Guest Post by Joe Garecht
Nearly every non-profit I have ever worked with has the same item on the top of its fundraising wish-list: find new major donors to give to our organization. Yet almost all of those non-profits have trouble finding mega-donors. They dream of getting big checks from international philanthropists, but miss the major donor prospects right in their own backyards.
If you want to find new major donors for your non-profit, you need a plan. Start by using these four strategies, which (in my experience) are the absolute best places to find new major donor prospects:
#1: Referrals from Your Board and Donors
Your non-profit’s board members and current major (and mid-level) donors can be a rich source of major donor prospects. Chances are that at least some of your biggest current supporters socialize or work with people who could make a major donation to your organization. What you need is a referral… you need your donors and board members to serve as ambassadors for your organization and introduce you to their friends and colleagues who have major donor potential.
People won’t refer new donors to you unless you ask. This means you need to sit down across from your board members and other supporters (in-person or on the phone) to ask them, “Would you help us meet some of your friends who might also be interested in our work?” Once they make the introduction, your team can take it from there, slowly cultivating the donor and then asking them for a gift.
#2: Turn Mid-Level Donors into Major Donors
Another great way to find new major donors for your non-profit is to turn some of your mid-level donors into major givers by asking them to upgrade. Upgrading your donors is the process of thanking them for their previous gifts, explaining your non-profit’s vision for the future, and asking the donor to make a larger gift than they have in the past.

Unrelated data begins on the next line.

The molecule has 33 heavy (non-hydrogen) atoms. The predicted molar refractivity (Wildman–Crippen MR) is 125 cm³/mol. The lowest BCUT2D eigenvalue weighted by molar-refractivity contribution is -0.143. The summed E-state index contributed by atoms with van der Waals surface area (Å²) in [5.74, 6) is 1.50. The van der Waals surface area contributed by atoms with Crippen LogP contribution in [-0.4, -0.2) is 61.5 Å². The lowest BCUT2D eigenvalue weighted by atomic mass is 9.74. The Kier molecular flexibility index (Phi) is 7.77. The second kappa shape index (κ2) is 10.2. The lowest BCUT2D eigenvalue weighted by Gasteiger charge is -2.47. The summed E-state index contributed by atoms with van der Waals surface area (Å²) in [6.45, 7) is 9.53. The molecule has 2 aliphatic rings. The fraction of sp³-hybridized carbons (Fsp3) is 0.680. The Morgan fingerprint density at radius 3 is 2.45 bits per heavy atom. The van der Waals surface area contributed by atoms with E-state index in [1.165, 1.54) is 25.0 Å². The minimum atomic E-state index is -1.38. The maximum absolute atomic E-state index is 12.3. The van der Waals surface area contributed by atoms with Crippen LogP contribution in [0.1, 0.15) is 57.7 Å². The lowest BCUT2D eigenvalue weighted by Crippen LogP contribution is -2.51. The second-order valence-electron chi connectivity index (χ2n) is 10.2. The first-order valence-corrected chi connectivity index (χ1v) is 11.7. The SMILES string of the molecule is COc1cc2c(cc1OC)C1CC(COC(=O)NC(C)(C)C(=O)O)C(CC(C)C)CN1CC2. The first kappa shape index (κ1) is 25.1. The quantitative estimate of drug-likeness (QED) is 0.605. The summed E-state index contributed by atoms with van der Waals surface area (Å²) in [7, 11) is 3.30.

As with referrals, upgrades don’t happen unless you ask. Thus, you will need to meet with or call your mid-level givers to personally ask them to upgrade. Many successful non-profits have a policy of asking donors for an upgrade every year or every other year.
#3: Hold Non-Ask Events on a Regular Basis
Non-ask events (sometimes called introductory events) are an excellent way of finding new major donors for your non-profit.
When you hold a non-ask event, you ask your board, donors, volunteers and other supporters to bring friends, family and coworkers to a short (60-90 minute) event at your office (or at the home or office of a supporter) to hear about your work and meet your staff. As the name implies, no fundraising is done at a non-ask event. Instead, your staff tracks who attends and follows up with each attendee by phone in the weeks after the event to try to get them more involved with your organization.
Non-ask events are a great, low-pressure way to meet new donors, and while working as both an Executive Director and Development Director of several organizations, I found numerous major donors through non-ask events.
#4: Start Cultivating Corporate Sponsors
Many non-profits that seek out corporate sponsors for their fundraising events make the mistake of seeing those companies as mere event sponsors, without ever taking the leap to build personal relationships with the executives of those companies. The CEOs, presidents, vice-presidents and other managers of the companies who are sponsoring your large fundraising events have the potential to be individual major donors to your non-profit, if you cultivate them.
After your next big event, spend some time reaching out to the executive team at your sponsor companies. Ask them if you can stop by with a small gift to thank them for their support, as well as to give them an update on the event. Use this meeting as the chance to start a longer relationship, one that has the potential to lead to large gifts from the individuals who run the companies that support your work.
Joe Garecht is the founder of The Fundraising Authority and Smart Political Fundraising. He has authored several books on fundraising, including How to Raise More Money for Any Non-Profit, and has consulted with organizations worldwide to help them supercharge their fundraising potential.